Duffers toodling around the Marty Sanchez Links de Santa Fe soon will see a different type of ball bounding about the fairway: a soccer ball.
In an effort to boost revenue, while also aiming to attract new players to the course and the sport of golf, the Links has installed a certified American FootGolf League course on its executive nine-hole course, said Jenn Romero, municipal recreation complex manager.
The city is introducing the sport to those interested in learning more about the hybrid sport during two free plays Saturday and Sunday from 1-5 p.m.
“We want to build up the excitement for this new sport that has come to Santa Fe,” Romero said.
The Links is the fifth course in New Mexico, and the only local course, to adopt FootGolf into its lineup. Nationally, there are 315 certified courses in 45 states.
The exact origin of the sport is unknown, but it is believed that the first FootGolf tournament was played in 2008 in the Netherlands by local soccer players.
Courses are generally shorter than traditional golf courses and the game is usually played at a quicker pace. And, since it doesn’t require any special equipment other than a standard soccer ball (size 5 for adults and size 4 for younger players), it is accessible to more people.
“We wanted to bring new ideas to generate more players and to generate revenue,” Romero said. “This was a way to do that.”
What’s more, FootGolf is seen as an activity in which the entire family can participate and enjoy, she said. “And it also helps to improve quality of life.”
Few modifications to the par-3 executive course were needed to incorporate FootGolf, she said.
But the sport could attract a large new following.
“In Santa Fe, soccer is a very popular sport,” she said. “It brings soccer and golf together as a combination of the two sports. We wanted to invite soccer players to come out and see it and try it.
“We have a very large soccer community, a combination of youth and adult,” Romero said. “We want to allow our youth and high school soccer players to come out and have another alternative to soccer. It’s a great way to improve their game, add to stability and have fun.”
What’s more, it just might attract some converts to traditional golf.
“Ideally, we want to convert soccer players to the game of golf,” she said. “It’s a great way to transition into the game of golf.”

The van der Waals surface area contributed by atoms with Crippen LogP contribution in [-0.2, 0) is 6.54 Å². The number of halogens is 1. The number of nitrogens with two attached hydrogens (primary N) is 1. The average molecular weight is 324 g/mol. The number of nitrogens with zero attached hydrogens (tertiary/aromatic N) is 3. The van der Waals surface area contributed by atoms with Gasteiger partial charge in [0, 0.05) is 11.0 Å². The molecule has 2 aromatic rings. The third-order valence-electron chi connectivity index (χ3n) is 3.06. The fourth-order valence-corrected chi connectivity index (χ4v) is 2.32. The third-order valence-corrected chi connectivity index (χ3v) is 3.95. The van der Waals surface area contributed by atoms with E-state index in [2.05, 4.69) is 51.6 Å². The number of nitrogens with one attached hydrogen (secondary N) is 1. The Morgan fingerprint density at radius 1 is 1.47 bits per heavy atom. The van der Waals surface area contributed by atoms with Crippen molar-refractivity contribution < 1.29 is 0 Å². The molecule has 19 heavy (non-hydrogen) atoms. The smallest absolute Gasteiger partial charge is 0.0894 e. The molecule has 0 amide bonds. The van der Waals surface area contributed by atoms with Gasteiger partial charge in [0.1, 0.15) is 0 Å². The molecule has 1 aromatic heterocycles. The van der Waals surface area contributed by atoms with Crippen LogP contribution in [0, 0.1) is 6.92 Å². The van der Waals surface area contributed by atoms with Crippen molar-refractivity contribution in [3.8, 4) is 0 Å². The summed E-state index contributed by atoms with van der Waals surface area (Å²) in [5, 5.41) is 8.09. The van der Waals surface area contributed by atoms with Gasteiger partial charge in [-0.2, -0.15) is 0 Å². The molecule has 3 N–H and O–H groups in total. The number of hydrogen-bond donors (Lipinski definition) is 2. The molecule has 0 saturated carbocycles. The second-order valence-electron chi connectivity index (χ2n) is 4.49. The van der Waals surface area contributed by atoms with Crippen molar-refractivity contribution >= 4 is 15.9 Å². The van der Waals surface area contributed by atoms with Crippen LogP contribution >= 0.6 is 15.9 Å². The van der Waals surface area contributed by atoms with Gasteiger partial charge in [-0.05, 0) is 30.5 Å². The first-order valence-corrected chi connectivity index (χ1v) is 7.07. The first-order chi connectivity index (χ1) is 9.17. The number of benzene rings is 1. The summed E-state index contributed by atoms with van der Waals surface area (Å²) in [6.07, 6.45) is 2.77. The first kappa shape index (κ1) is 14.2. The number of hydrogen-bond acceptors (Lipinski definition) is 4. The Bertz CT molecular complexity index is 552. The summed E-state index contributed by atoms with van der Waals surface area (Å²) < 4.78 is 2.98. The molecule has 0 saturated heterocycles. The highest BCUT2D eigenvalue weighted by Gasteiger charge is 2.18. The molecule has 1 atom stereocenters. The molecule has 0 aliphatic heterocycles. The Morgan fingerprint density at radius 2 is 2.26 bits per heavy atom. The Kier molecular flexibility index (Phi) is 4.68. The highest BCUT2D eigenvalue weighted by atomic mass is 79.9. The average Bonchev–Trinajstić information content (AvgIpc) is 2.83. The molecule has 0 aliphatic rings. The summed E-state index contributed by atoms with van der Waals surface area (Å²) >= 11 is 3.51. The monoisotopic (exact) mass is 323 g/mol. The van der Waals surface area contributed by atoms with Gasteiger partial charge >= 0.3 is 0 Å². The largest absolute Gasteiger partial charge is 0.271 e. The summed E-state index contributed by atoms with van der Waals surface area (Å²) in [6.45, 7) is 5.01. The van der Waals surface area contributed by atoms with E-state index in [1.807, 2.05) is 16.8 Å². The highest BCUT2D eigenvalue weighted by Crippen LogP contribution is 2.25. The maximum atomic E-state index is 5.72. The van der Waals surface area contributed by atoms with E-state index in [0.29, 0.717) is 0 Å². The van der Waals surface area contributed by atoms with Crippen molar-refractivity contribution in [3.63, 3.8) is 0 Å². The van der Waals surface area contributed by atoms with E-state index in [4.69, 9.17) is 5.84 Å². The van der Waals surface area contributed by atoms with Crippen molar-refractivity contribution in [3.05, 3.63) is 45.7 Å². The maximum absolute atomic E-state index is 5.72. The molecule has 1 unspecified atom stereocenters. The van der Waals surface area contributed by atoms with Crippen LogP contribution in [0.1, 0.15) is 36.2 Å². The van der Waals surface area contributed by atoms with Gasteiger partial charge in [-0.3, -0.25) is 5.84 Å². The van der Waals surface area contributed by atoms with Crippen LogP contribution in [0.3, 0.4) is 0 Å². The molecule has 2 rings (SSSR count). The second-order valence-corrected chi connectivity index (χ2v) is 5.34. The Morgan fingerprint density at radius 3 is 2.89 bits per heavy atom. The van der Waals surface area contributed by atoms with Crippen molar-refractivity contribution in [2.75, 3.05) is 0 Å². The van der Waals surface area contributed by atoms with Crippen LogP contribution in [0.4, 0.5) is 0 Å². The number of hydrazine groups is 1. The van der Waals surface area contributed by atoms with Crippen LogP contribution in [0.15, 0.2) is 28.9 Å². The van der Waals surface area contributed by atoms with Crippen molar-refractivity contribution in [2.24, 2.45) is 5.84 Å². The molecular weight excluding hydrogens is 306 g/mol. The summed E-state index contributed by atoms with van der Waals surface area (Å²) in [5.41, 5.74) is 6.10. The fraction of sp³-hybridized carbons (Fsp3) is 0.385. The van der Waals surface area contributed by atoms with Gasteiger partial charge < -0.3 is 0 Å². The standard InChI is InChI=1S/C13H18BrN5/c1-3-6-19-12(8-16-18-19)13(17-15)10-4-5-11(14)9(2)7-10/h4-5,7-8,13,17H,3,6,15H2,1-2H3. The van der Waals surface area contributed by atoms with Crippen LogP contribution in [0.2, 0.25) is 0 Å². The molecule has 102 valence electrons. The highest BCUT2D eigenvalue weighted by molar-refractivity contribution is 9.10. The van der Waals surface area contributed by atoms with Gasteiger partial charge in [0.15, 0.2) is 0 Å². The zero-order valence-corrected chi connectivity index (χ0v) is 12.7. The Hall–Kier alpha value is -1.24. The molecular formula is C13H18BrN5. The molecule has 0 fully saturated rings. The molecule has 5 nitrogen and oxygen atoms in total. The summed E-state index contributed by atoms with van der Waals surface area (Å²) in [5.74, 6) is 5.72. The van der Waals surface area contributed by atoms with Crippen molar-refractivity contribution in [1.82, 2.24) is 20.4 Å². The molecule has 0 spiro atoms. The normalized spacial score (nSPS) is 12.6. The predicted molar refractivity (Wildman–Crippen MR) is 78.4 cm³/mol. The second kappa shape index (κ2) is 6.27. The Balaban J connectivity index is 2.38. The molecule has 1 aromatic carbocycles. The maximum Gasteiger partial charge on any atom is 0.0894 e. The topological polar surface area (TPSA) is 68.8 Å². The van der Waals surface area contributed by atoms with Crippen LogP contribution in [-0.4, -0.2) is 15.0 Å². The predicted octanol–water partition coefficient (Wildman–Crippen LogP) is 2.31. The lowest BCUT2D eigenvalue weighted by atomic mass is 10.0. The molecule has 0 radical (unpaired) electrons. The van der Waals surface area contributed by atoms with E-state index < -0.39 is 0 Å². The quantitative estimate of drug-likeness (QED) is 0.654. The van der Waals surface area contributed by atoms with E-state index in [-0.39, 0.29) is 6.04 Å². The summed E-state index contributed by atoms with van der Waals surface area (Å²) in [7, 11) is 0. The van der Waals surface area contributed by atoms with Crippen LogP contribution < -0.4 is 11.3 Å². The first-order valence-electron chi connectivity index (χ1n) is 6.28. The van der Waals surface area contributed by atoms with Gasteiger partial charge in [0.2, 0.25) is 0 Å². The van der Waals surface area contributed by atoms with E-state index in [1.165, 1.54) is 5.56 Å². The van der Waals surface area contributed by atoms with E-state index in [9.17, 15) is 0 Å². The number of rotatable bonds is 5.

Like regular golf, players tee off from the tee box, kicking the ball as far and straight as possible. And, like golf, the object is then to knock the ball into the cup, which in the case of FootGolf, is a 21-inch diameter hole.
At the Links, the holes are all par-3s, except No. 9, which ranges in length from 76 to 202 yards and is a par-4.
While the courses used are the same, it shouldn’t mar the experience of traditional golfers, Romero said.
“Because of the layout of the FootGolf course, it won’t impact golf or pace of play,” she said. “It was made up so it wouldn’t affect that.”
Cleats are forbidden and collared shirts are required. It’s also recommended that players get in the spirit of the sports by wearing driver’s caps and knee-length argyle socks, “but we’re not going to force people wear that,” Romero said. “But we are going to recommend it and encourage people to wear that.”
FootGolf is essentially a one-season experiment but, if it takes off, she said she can see regular weekly leagues, as well as possibly tournaments and perhaps even a city championship someday.
“Because this is a trial period for us, we want to see the success rate and see if it something that we will want to continue, and if our golf and FootGolf patrons are satisfied,” Romero said. “We actually talked about that with the soccer users of the complex. That is a possibility if we see that it is being used, we do want to look at having a league or a weekly FootGolf league night.”